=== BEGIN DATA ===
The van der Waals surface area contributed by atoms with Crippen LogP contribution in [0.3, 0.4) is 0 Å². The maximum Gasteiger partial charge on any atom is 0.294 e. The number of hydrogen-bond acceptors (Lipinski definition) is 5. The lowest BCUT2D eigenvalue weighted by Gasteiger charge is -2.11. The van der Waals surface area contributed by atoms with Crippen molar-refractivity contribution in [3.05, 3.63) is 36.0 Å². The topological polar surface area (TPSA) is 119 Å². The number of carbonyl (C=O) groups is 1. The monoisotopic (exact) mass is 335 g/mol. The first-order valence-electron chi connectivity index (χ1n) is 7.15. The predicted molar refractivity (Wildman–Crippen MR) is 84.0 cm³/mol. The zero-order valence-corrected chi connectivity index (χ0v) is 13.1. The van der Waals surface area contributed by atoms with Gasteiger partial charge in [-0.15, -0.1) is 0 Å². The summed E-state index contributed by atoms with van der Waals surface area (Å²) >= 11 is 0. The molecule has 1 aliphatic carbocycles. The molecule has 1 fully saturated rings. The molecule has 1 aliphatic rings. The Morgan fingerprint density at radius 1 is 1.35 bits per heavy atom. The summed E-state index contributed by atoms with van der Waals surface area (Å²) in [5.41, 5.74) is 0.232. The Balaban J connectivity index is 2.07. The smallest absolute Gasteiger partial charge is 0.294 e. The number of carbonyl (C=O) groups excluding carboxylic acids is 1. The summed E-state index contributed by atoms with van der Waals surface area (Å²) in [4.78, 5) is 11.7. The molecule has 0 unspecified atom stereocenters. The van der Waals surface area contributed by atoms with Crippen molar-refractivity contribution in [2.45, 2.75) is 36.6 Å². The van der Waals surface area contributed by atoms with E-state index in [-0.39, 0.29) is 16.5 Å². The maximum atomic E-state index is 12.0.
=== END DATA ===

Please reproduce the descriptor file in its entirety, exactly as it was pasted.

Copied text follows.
The van der Waals surface area contributed by atoms with Crippen LogP contribution in [0.3, 0.4) is 0 Å². The maximum Gasteiger partial charge on any atom is 0.294 e. The number of hydrogen-bond acceptors (Lipinski definition) is 5. The lowest BCUT2D eigenvalue weighted by Gasteiger charge is -2.11. The van der Waals surface area contributed by atoms with Crippen molar-refractivity contribution in [3.05, 3.63) is 36.0 Å². The topological polar surface area (TPSA) is 119 Å². The number of carbonyl (C=O) groups is 1. The monoisotopic (exact) mass is 335 g/mol. The first-order valence-electron chi connectivity index (χ1n) is 7.15. The predicted molar refractivity (Wildman–Crippen MR) is 84.0 cm³/mol. The zero-order valence-corrected chi connectivity index (χ0v) is 13.1. The van der Waals surface area contributed by atoms with Gasteiger partial charge in [-0.15, -0.1) is 0 Å². The summed E-state index contributed by atoms with van der Waals surface area (Å²) >= 11 is 0. The molecule has 1 aliphatic carbocycles. The molecule has 1 fully saturated rings. The molecule has 1 aliphatic rings. The Morgan fingerprint density at radius 1 is 1.35 bits per heavy atom. The summed E-state index contributed by atoms with van der Waals surface area (Å²) in [5.41, 5.74) is 0.232. The Balaban J connectivity index is 2.07. The smallest absolute Gasteiger partial charge is 0.294 e. The number of carbonyl (C=O) groups excluding carboxylic acids is 1. The summed E-state index contributed by atoms with van der Waals surface area (Å²) in [4.78, 5) is 11.7. The molecule has 0 unspecified atom stereocenters. The van der Waals surface area contributed by atoms with Crippen molar-refractivity contribution in [2.45, 2.75) is 36.6 Å². The van der Waals surface area contributed by atoms with E-state index in [-0.39, 0.29) is 16.5 Å². The maximum atomic E-state index is 12.0.